'The race is certainly on now': Froome loses Tour lead
CHRIS Froome was shaken and stirred after the Brit had the yellow jersey ripped off his back in a brutal climax to Stage 12.
On a day when new life was breathed into the Tour de France, Frenchman Romain Bardet powered clear to win on the Peyragudes airfield where they shot James Bond film Tomorrow Never Dies.
Tomorrow hasn't died for Froome, but his rivals suddenly smell blood after the three-time Tour champion was distanced on the ultra-steep finale after a 214.5km, four-climb slog from Pau.
Rigoberto Uran, Fabio Aru, Mikel Landa, Louis Meintjes and Dan Martin all finished ahead of Froome, with Italian Aru's 20-second advantage on the day elevating him to new race leader.
It was a hectic day for Froome, who also ran off the road on a corner with 13km to go that saw teammate Mikel Nieve have to squeeze between two caravans.
His rivals then appeared to wait for him, which raised the eyebrows of many.
"It was certainly tough for me in the final. Our teammates did such an amazing job today, but I didn't have the legs to finish it off - simple as that," Froome said.
"No excuses. I just didn't have the legs on the final kick. That's a really, really hard finish. I can only say congratulations to Romain Bardet for winning the stage and also to Fabio Aru for taking the yellow jersey.
"The race is certainly on now. It's going to be a big fight now all the way to Paris."
On a gruelling journey through the Pyrenees, the peloton tackled the Col des Ares, Col de Mente, Port de Bales and the Col de Peyrasourde all in the last 100km.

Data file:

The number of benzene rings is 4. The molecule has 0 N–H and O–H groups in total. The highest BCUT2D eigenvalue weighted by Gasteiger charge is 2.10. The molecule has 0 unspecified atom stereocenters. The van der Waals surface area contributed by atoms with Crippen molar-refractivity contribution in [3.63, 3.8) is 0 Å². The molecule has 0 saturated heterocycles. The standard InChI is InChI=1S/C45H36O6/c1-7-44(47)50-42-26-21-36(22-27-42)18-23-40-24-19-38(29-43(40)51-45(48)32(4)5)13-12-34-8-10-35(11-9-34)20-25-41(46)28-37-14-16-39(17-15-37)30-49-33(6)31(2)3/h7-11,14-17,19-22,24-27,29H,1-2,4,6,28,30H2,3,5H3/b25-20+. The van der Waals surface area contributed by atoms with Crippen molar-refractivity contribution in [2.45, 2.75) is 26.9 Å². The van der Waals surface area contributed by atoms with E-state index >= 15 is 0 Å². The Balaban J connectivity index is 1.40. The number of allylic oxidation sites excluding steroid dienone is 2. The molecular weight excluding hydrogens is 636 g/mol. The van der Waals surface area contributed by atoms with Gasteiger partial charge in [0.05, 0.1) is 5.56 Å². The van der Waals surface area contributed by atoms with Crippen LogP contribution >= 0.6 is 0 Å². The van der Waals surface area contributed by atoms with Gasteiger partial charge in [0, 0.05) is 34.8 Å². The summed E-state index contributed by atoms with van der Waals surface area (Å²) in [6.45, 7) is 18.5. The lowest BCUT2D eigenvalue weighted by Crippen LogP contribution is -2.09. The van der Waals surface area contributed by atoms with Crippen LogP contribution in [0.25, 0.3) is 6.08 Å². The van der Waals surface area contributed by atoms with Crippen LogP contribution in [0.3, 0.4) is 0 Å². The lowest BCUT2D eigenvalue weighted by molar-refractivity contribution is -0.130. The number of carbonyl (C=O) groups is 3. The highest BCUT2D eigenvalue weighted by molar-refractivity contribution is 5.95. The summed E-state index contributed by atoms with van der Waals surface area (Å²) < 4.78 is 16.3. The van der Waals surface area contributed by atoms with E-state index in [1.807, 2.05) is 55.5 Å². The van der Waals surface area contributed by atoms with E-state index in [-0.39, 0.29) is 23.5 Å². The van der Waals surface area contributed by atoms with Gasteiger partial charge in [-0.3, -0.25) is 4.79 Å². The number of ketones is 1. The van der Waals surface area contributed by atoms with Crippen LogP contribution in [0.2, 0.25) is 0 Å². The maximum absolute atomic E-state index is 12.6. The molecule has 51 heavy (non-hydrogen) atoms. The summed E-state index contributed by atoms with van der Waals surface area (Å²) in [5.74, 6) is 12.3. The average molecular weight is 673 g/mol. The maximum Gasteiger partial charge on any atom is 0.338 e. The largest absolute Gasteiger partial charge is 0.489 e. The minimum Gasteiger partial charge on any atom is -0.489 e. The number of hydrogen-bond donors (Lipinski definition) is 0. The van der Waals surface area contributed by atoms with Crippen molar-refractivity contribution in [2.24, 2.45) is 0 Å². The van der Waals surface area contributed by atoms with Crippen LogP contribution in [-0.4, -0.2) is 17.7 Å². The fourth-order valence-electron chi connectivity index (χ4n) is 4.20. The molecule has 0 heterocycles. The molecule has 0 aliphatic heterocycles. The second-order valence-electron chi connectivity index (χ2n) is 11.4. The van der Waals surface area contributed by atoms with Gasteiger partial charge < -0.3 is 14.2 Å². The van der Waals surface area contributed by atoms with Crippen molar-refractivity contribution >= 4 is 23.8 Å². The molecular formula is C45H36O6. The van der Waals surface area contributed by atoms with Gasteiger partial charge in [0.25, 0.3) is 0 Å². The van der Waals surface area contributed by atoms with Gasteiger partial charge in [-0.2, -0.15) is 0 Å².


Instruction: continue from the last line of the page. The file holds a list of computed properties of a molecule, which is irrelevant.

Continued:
A breakway group of 12 established a lead of more than six minutes, but one by one they were reeled in as Team Sky set a fearsome pace at the head of affairs.
"Everybody was just exhausted by the end," Martin said.
"There's been so many kilometres already this race and they might be flat stages, but it's still time on the bike.
"Someone every day is going to get hit by the hammer and it's going to be an elimination race. Everyone knew the last kilometre was going to be really hard and you could have lost 30 or 40 second in that last 300m."
Martin, who moved into fifth on GC, surprised himself given he is still struggling with back soreness after being caught up in the Stage 9 crash that took out Richie Porte.
"I was suffering all day. From the first kilometre my legs were empty and I had a really bad day. I expected to lose half an hour, to lose everything, so I'm really happy.
"The objective was to try and hang in. I mean, I could barely even get out of the saddle ... normally that would be a great final for me. I rode it perfectly but I just I just didn't have anything at the finish."
Martin said Froome's unexpected struggle made for a "very open race".
"It's very, very close. Everybody said before the start that's it's going to be the closest Tour," he said.
"Fabio (Aru) needs more time than that on Chris for the last time trial and I think Chris has definitely got that on his mind.
"He doesn't need to be in yellow all the way. He probably quietly enjoys not having it with all the attention he gets."